San Diego’s aging infrastructure, specifically its underground network of water and wastewater pipes, is in the spotlight once again after two water main breaks blocks away from each other in the downtown area left behind a thousand-gallon mess on Interstate 5 and surface streets.
The city has been working to repair its roughly 6,000 miles of underground piping, but some say it’s not happening fast enough.
Attorney Evan Walker has sued the city multiple times on behalf of home and business owners whose properties have been damaged or impacted by similar flooding incidents.
Walker says the city needs to expedite its water main replacement process.
He recently settled a 2018 suit over a 30-inch, cast-iron main that broke in North Park and flooded streets and homes nearby.
“Unfortunately, what we’re seeing from these lawsuits is the city of San Diego apparently takes a wait until it breaks policy to a lot of its water main breaks. And unfortunately for my clients and people affected the break happens then the city decides to step in and say, ‘Oh my gosh. We need to fix it.’"
According to Mayor Todd Gloria, the pipes that ruptured Sunday were a 62-year-old concrete pipe and a 76-year-old cast iron pipe. Despite their age, they weren't scheduled to be replaced as part of the city's ongoing capital improvement plan to replace all cast iron pipes with PVC.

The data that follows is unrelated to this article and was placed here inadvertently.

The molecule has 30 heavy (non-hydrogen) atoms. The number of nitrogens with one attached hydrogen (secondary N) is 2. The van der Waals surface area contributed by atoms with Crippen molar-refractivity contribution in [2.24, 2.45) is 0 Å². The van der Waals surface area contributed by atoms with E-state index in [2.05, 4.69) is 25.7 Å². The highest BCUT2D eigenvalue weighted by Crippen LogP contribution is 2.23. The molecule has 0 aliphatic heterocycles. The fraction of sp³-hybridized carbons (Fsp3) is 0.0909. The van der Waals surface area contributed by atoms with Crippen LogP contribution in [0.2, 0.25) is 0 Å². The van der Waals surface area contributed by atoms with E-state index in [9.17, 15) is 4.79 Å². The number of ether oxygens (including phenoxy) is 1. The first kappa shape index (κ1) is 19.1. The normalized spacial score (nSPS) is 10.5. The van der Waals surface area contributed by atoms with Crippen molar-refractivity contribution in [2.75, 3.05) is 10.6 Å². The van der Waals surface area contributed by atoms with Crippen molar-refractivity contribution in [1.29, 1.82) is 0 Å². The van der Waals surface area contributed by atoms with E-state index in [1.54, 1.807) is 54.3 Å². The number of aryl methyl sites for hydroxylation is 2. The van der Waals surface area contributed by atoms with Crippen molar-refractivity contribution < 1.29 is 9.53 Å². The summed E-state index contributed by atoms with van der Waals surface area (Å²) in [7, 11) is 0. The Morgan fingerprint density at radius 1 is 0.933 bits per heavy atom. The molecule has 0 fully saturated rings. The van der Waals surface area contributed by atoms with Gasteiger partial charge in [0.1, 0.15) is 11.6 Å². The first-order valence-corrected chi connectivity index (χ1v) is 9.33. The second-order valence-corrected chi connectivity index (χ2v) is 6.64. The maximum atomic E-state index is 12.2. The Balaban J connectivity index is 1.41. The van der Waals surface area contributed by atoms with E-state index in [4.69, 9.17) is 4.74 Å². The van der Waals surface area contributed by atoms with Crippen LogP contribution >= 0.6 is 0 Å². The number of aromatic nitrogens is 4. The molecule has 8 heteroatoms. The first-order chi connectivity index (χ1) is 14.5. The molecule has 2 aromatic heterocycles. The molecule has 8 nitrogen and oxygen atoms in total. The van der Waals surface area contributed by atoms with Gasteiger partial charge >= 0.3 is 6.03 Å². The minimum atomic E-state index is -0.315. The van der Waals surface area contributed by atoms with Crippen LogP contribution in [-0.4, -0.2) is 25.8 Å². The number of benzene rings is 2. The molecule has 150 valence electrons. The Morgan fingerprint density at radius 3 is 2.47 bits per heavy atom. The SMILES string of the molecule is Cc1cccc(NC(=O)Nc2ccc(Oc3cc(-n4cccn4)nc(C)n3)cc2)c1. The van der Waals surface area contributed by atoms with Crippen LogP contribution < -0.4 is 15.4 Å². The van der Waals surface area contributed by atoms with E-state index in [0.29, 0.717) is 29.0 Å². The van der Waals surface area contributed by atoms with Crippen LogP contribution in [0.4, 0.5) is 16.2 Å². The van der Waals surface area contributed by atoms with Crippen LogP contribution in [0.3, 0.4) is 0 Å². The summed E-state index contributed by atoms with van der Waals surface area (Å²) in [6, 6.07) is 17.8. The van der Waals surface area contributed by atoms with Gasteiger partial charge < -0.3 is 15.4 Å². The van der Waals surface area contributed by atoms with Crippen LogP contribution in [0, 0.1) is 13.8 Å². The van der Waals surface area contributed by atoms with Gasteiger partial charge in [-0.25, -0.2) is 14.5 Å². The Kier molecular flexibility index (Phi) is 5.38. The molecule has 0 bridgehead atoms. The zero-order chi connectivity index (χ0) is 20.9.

“We have very old pipes,” Mayor Gloria said. “I can recall when I was a city councilmember a number of years ago a pipe just a few blocks from here that was over 100 years old that failed. So we have very old pipes. I think it’s safe to say the tax payers got their money’s worth out of this infrastructure. We have to invest and improve them.”
Sunday’s breaks and the flooding that persisted throughout Monday hurt profits for businesses like the Shell gas station at 1011 A Street.
Water came pouring into the lot and seeped into the pump system.
“It gets down into the gas pumps and it shuts everything off, so we had no choice but to shut the whole station down,” Gas station owner Karen Brown said.
As for homeowners, Walker says if they don’t have flood insurance they may not be covered for damages.
That impact on businesses and people is why Walker says the city’s replacement plans need to be expedited.
“The city needs to take a more proactive and effective approach to replacing its aging infrastructure. I know there are a lot of pipes in the ground, but there are a lot of old pipes that need to be replaced and we see evidence of that tonight,” Walker said.
Gloria, like mayors across the state and country, are still waiting to see how much money from the massive infrastructure bill will make its way to San Diego.